Chuck Webster's title for his third solo exhibition at Zieher Smith, "My Small Adventures," suits the show perfectly. These oil paintings on wood panel are of modest size (many under 20 inches square) and seem to reflect private explorations of both the external world and the psyche.

At first glance, the quirky, cartoonlike quality of Webster's semiabstractions may seem more trendy than profound. With a little scrutiny, however, this impression is mitigated by the ambiguity of the subject matter—which, like all good abstraction, seems to be filled with meaning while actually signifying no specific thing. Points of reference are also ambiguous: often biomorphic, other times jagged, these emblematic symbols could just as easily be co-opted from early tribal paintings as could represent signals channeled from a simpler, postapocalyptic future. Mine (all works 2011) is a series of looping arched red lines on a whitish ground that might be a hill, a burial mound, the entrance to a cavern or cathedral, a wave—or nothing more than a bunch of Op-like stripes run amok. In Float, intertwined banana-colored arches seem to be levitating over the earth. The subject of Ship of Fools hovers in midair, resembling a spiky crown as much as a boat.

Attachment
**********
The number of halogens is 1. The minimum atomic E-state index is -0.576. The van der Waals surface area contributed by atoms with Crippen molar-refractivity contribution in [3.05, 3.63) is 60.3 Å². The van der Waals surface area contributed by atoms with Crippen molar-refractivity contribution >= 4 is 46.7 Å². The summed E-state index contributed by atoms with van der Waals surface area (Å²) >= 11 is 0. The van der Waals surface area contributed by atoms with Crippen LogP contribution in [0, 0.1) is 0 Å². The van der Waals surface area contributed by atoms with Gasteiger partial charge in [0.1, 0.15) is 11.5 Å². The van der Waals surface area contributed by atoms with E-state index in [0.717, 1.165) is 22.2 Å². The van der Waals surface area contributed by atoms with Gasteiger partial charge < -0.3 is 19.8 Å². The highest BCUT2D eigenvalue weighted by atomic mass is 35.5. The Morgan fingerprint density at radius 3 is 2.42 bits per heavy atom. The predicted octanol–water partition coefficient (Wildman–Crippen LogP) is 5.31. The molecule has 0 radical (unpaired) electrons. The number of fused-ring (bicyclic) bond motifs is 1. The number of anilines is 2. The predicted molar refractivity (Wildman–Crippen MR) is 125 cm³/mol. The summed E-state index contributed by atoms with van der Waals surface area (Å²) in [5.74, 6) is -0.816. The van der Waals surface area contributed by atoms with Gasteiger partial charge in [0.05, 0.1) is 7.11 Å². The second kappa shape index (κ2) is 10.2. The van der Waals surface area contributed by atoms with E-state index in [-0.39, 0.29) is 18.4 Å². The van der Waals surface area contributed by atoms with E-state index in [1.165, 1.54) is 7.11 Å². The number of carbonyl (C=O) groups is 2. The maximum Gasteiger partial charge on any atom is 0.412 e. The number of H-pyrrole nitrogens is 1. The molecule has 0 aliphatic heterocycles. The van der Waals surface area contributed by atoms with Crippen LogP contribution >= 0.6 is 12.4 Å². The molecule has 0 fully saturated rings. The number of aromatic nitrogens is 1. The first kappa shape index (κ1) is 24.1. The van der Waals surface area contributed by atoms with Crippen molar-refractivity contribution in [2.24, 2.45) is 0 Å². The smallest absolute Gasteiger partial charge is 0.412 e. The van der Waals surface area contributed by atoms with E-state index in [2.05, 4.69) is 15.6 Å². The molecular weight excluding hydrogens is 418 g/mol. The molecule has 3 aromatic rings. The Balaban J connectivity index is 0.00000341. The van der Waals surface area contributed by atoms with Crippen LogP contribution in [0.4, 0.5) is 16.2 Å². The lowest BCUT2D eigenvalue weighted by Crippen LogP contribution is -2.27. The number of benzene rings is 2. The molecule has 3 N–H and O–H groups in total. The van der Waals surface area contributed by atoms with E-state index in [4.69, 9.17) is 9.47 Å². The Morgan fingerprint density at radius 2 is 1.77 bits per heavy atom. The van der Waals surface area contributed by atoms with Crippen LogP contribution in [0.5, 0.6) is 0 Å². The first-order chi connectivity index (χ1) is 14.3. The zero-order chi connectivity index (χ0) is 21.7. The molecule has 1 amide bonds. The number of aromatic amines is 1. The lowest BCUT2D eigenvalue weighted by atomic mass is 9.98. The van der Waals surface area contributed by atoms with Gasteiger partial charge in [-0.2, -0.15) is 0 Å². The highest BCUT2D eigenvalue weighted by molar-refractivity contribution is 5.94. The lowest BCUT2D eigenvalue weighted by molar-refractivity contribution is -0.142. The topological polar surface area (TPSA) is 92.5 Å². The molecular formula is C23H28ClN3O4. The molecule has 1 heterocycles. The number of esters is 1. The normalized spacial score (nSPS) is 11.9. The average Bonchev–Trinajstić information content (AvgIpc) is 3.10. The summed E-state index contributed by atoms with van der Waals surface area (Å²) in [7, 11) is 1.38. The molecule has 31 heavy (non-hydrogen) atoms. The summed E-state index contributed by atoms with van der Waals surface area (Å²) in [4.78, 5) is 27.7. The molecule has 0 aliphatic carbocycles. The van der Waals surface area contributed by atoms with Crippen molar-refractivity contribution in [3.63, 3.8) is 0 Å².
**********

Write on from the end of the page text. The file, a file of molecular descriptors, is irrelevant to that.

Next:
Webster makes no attempt at compositional tension. Elements are not placed with regard to formal concerns, but put smack in the middle. In some works, there is nothing but open space; in others there is an implied landscapelike horizon. Yet despite this purposeful lack of complexity and Webster's flat, rather deadpan rendering of simple images, the paintings seem to quiver with an inner agitation. The more one looks at them, the more discomfited they appear; perhaps, through his use of repetition, Webster sets up an expectation of regularity that's continually thwarted by slight deviations. For Rampart, he has used red paint to draw a pattern of small arches (think fish scales), each of which contains within it a flat black dot. Because none of the dots are quite the same size, they begin to take on personality, each vying for attention, like a choir of beseeching souls. Held is positively anguished: two blobby anthropomorphic headlike forms merged together by what appear to be two sets of five grasping fingers, weirdly all the same length and desperately intertwined.

The artist slows the viewer down by providing rich, painterly surfaces that reward the sustained contemplation his work requires. Webster's backgrounds may look washy from a distance, but up close one sees layers of paint that have been built up and then sanded, scraped and buffed into a waxy, satiny sheen. The sense of materiality adds subtle complexity without being overwhelming, and the colors Webster chooses are bright and clear.

These paintings are as buoyant as they are disconcerting. While they each stand on their own, experiencing them collectively is like being bombarded with coded messages from some surreal netherworld where optimism and pessimism are constantly battling for control, and there is no resolution in sight.

Photo: Chuck Webster: Ship of Fools, 2011, oil on panel, 18 by 16 inches; at Zieher Smith.